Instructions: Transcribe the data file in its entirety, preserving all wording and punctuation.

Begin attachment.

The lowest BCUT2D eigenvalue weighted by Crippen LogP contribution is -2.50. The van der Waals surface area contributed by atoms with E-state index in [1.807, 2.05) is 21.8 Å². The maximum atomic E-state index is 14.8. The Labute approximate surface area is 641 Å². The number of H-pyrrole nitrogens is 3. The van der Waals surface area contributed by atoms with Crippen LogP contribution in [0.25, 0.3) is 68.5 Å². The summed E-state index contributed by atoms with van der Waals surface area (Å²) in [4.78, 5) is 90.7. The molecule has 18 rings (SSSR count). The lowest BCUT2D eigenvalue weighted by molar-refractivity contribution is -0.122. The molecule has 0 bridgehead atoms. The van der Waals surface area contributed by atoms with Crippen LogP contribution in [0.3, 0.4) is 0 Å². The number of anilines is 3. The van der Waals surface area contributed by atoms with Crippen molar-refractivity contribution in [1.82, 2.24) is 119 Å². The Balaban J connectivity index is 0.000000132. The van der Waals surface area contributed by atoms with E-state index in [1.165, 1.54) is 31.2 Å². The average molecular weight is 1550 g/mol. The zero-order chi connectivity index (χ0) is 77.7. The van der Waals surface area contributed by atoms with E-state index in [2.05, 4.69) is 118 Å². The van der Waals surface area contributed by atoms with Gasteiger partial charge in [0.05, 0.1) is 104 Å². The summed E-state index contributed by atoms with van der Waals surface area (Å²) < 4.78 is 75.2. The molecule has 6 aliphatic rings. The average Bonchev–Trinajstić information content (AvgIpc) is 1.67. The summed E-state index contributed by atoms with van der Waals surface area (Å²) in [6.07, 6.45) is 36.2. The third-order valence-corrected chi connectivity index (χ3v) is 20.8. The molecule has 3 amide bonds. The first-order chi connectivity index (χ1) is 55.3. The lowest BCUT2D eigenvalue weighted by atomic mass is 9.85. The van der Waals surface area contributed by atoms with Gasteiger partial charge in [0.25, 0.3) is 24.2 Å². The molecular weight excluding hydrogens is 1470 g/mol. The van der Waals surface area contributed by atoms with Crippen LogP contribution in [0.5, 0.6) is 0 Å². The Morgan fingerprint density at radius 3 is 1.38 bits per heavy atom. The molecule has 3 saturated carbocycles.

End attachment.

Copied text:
The lowest BCUT2D eigenvalue weighted by Crippen LogP contribution is -2.50. The van der Waals surface area contributed by atoms with E-state index in [1.807, 2.05) is 21.8 Å². The maximum atomic E-state index is 14.8. The Labute approximate surface area is 641 Å². The number of H-pyrrole nitrogens is 3. The van der Waals surface area contributed by atoms with Crippen LogP contribution in [0.25, 0.3) is 68.5 Å². The summed E-state index contributed by atoms with van der Waals surface area (Å²) in [4.78, 5) is 90.7. The molecule has 18 rings (SSSR count). The lowest BCUT2D eigenvalue weighted by molar-refractivity contribution is -0.122. The molecule has 0 bridgehead atoms. The van der Waals surface area contributed by atoms with Crippen LogP contribution in [0.3, 0.4) is 0 Å². The number of anilines is 3. The van der Waals surface area contributed by atoms with Crippen molar-refractivity contribution in [1.82, 2.24) is 119 Å². The Balaban J connectivity index is 0.000000132. The van der Waals surface area contributed by atoms with E-state index in [1.165, 1.54) is 31.2 Å². The average molecular weight is 1550 g/mol. The zero-order chi connectivity index (χ0) is 77.7. The van der Waals surface area contributed by atoms with E-state index in [2.05, 4.69) is 118 Å². The van der Waals surface area contributed by atoms with Gasteiger partial charge in [0.05, 0.1) is 104 Å². The summed E-state index contributed by atoms with van der Waals surface area (Å²) < 4.78 is 75.2. The molecule has 6 aliphatic rings. The average Bonchev–Trinajstić information content (AvgIpc) is 1.67. The summed E-state index contributed by atoms with van der Waals surface area (Å²) in [6.07, 6.45) is 36.2. The third-order valence-corrected chi connectivity index (χ3v) is 20.8. The molecule has 3 amide bonds. The first-order chi connectivity index (χ1) is 55.3. The lowest BCUT2D eigenvalue weighted by atomic mass is 9.85. The van der Waals surface area contributed by atoms with Gasteiger partial charge in [0.25, 0.3) is 24.2 Å². The molecular weight excluding hydrogens is 1470 g/mol. The van der Waals surface area contributed by atoms with Crippen LogP contribution in [0.5, 0.6) is 0 Å². The Morgan fingerprint density at radius 3 is 1.38 bits per heavy atom. The molecule has 3 saturated carbocycles.